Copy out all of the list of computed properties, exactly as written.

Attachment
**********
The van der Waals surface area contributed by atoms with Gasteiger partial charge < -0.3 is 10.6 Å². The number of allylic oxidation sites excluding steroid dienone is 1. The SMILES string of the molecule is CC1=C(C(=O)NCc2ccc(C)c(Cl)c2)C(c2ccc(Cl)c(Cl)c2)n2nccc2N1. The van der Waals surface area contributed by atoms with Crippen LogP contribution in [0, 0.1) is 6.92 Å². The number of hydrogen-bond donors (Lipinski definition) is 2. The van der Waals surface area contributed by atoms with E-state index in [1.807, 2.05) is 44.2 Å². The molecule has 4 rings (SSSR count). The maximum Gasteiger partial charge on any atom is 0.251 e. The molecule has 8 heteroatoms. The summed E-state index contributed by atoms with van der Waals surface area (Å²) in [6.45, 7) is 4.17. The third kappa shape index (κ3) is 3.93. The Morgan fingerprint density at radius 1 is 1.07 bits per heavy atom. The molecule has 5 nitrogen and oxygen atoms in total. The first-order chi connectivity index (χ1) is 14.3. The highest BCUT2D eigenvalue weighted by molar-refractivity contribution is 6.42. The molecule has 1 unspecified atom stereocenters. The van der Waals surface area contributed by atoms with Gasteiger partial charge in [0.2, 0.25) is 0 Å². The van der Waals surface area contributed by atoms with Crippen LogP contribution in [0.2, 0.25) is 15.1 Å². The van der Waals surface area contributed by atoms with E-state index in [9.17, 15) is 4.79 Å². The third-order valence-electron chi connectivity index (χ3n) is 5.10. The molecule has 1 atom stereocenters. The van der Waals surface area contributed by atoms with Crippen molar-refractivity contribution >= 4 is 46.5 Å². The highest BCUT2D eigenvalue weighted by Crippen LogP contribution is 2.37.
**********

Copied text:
The van der Waals surface area contributed by atoms with Gasteiger partial charge < -0.3 is 10.6 Å². The number of allylic oxidation sites excluding steroid dienone is 1. The SMILES string of the molecule is CC1=C(C(=O)NCc2ccc(C)c(Cl)c2)C(c2ccc(Cl)c(Cl)c2)n2nccc2N1. The van der Waals surface area contributed by atoms with Crippen LogP contribution in [0, 0.1) is 6.92 Å². The number of hydrogen-bond donors (Lipinski definition) is 2. The van der Waals surface area contributed by atoms with E-state index in [1.807, 2.05) is 44.2 Å². The molecule has 4 rings (SSSR count). The maximum Gasteiger partial charge on any atom is 0.251 e. The molecule has 8 heteroatoms. The summed E-state index contributed by atoms with van der Waals surface area (Å²) in [6.45, 7) is 4.17. The third kappa shape index (κ3) is 3.93. The Morgan fingerprint density at radius 1 is 1.07 bits per heavy atom. The molecule has 5 nitrogen and oxygen atoms in total. The first-order chi connectivity index (χ1) is 14.3. The highest BCUT2D eigenvalue weighted by molar-refractivity contribution is 6.42. The molecule has 1 unspecified atom stereocenters. The van der Waals surface area contributed by atoms with Gasteiger partial charge in [0.2, 0.25) is 0 Å². The van der Waals surface area contributed by atoms with Crippen LogP contribution in [0.2, 0.25) is 15.1 Å². The van der Waals surface area contributed by atoms with E-state index in [9.17, 15) is 4.79 Å². The third-order valence-electron chi connectivity index (χ3n) is 5.10. The molecule has 1 atom stereocenters. The van der Waals surface area contributed by atoms with Crippen molar-refractivity contribution >= 4 is 46.5 Å². The highest BCUT2D eigenvalue weighted by Crippen LogP contribution is 2.37.